Pretty simple shit. Run your plow over it and see what springs up.
    How uninformed of you.
  16. I can relate to that. I arrived at work one day, and went upstairs
    down at the other end of the building. The new tech we hired started the
    previous week. As I came to the end of the building my lab is at, and
    looked out over the balcony, I saw him down at my bench, digging in my
    personal tools/parts cabinets for whatever he felt like "he might need".

    They did not do anything about it. Maybe because I was so mad about
    the fact that such a low life fucktard had just been hired by our company
    and was being considered a capable employee.

    I think character flaws like that are grounds for instantaneous firing.

    Not if it was a true colleague, looking for something he needed. This
    was a new asshole, trying to get at my things, thinking he was getting in
    before everyone else.

    I only wish that the huge scare I filled him with when I hollered at
    him when it happened had given him a heart attack.

    He is fucking lucky I did not load up one of our BIG HV caps and dump
    the fucker in his ass while saying, "Now go near my shit again, fucker,
    and I'll dump one of these into your chest!"

    I hate that the fucktards in the world cause me to compromise my
    character just to put the stupid bastards in their place. I hate fuckers
    that make me hate.

    I am so glad that the scrutiny used where I work now, means that I can
    trust every soul there implicitly.

    I could be a ****-up and they would keep me because I am part of the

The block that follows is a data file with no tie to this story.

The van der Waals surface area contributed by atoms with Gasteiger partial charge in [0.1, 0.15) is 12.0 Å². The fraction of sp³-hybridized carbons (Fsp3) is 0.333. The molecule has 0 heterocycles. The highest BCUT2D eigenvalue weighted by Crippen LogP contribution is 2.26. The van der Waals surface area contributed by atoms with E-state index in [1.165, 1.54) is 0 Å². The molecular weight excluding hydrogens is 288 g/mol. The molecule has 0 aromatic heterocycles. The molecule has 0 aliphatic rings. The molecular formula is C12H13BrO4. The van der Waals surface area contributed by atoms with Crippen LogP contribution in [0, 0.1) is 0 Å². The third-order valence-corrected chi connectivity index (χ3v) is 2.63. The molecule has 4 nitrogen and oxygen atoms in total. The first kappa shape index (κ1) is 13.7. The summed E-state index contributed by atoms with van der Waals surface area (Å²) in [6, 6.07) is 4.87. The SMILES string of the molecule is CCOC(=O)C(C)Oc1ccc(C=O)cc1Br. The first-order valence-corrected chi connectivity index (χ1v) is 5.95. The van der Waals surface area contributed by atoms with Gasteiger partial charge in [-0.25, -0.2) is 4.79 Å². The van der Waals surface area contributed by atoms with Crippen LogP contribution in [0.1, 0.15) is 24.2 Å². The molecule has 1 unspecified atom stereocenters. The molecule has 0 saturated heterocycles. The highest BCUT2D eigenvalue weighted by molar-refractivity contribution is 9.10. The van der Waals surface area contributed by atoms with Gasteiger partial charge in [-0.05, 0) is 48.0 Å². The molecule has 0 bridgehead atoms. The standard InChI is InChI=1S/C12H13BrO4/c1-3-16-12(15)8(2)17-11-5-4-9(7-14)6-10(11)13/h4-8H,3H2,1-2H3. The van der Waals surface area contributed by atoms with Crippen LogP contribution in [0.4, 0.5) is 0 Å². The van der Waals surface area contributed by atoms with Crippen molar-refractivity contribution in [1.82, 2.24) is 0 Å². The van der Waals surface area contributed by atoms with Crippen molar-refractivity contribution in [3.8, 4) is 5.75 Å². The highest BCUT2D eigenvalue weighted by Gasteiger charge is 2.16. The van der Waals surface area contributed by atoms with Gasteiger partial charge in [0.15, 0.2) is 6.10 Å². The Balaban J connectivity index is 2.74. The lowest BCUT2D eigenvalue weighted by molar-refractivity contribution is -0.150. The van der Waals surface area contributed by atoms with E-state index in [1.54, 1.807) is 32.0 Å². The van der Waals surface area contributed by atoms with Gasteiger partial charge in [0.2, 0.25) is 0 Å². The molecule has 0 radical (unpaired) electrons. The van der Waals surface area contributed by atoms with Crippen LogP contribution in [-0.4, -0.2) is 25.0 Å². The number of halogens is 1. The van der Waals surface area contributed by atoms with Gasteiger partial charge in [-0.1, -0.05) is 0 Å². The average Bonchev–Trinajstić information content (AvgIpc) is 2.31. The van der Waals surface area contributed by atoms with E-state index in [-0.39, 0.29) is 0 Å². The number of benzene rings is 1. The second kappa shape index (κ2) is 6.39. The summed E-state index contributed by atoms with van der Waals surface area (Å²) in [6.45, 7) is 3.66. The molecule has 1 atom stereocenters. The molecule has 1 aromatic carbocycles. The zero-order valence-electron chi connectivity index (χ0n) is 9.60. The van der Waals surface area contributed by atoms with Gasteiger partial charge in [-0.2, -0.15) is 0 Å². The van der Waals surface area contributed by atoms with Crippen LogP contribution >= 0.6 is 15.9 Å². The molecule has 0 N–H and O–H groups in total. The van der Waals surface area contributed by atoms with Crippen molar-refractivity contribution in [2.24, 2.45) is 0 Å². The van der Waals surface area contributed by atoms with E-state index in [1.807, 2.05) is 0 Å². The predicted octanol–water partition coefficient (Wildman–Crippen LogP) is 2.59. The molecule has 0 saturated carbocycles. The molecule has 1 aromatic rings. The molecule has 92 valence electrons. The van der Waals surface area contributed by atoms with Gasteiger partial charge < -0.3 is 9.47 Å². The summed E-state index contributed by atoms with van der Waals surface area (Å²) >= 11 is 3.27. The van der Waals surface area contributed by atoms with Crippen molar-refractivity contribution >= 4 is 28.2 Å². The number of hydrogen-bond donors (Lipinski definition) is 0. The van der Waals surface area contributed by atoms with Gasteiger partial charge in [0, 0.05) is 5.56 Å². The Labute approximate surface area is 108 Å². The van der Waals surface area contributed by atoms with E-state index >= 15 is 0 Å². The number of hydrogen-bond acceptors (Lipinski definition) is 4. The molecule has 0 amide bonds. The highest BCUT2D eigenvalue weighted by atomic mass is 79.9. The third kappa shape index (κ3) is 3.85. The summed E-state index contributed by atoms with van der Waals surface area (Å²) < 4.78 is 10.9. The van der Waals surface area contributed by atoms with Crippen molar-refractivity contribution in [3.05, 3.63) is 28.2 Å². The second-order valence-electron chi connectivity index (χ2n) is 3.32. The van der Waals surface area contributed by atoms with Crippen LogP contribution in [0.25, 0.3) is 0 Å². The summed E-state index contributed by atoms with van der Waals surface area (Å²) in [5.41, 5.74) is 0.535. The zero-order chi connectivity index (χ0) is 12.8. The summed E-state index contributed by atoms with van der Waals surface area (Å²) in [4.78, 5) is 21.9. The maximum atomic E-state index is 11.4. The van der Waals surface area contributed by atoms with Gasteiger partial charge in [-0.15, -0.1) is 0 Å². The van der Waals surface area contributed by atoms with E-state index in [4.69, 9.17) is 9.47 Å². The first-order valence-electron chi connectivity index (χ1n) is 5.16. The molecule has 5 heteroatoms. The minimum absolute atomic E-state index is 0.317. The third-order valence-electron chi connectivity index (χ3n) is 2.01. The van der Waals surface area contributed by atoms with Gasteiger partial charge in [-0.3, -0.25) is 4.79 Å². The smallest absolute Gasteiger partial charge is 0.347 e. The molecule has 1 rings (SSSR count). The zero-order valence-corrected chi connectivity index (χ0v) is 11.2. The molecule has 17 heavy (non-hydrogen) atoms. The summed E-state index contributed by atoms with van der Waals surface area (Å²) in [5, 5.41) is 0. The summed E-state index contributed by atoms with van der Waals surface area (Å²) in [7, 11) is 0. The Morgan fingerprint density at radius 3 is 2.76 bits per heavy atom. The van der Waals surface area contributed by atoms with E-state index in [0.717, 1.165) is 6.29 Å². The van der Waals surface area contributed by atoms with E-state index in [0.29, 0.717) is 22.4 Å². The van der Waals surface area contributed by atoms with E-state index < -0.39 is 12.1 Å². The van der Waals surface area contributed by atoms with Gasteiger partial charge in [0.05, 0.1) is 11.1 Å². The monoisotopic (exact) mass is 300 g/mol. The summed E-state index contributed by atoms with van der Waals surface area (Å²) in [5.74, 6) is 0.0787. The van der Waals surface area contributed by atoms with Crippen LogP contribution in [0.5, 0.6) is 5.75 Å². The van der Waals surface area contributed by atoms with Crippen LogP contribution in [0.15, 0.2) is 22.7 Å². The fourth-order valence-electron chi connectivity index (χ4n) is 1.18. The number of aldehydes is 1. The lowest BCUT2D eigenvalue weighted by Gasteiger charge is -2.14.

family now.

    But I am not a ****-up. That asshole digging in my parts and tools

  17. Not on Lindstrom steel, it isn't. They use ball bearing steel. The
    "shearing edges" are flawless.

    BTW, side cutters perform NO shearing action whatsoever. They are not
    shears. They are snips. Blades and seats strike into each other. On a
    shear, the blades cross each other.
  18. It's also a cultural thing. Here there is a much more socialist attitude
    where the company owns the tools, and not the employees. Everything is
    shared among the workers.

    Pisses (angers for you UK types) the hell out of me, but it's the way
    everyone thinks. People would even unlock my desk to get to my tools.

    Note that until the mid 1990's no one was paid enough money to own their
    own tools, and to this day very few are.

    I recently resarched this because someone asked me about starting business
    here that they had in the US. They have a tool franchise and drive around
    in a van selling tools to craftsmen, mechanincs, etc.

    It does not translate well, the workers can't afford the tools, and the
    employers would rather buy a high end chinese tool than a high end
    US/EU made tool because it is likely to get broken, lost or stolen.

  19. Fred Abse

    Fred Abse Guest

    We don't have "workers", we have engineers and technicians.
    I'm American.
    Anybody unlocking anybody else's desk without authorization here, would be
    in *serious* shit.
    In "my" world, the company buys the tools, the individual "owns" them.
    Sounds like Snap-On
    Our people are free to choose which maker's tools they want us to buy.
    They tend to develop a consensus.
  20. No. I am saying that your claim that it is any indication of a
    causation for having gone bankrupt, is a fallacy, and it is.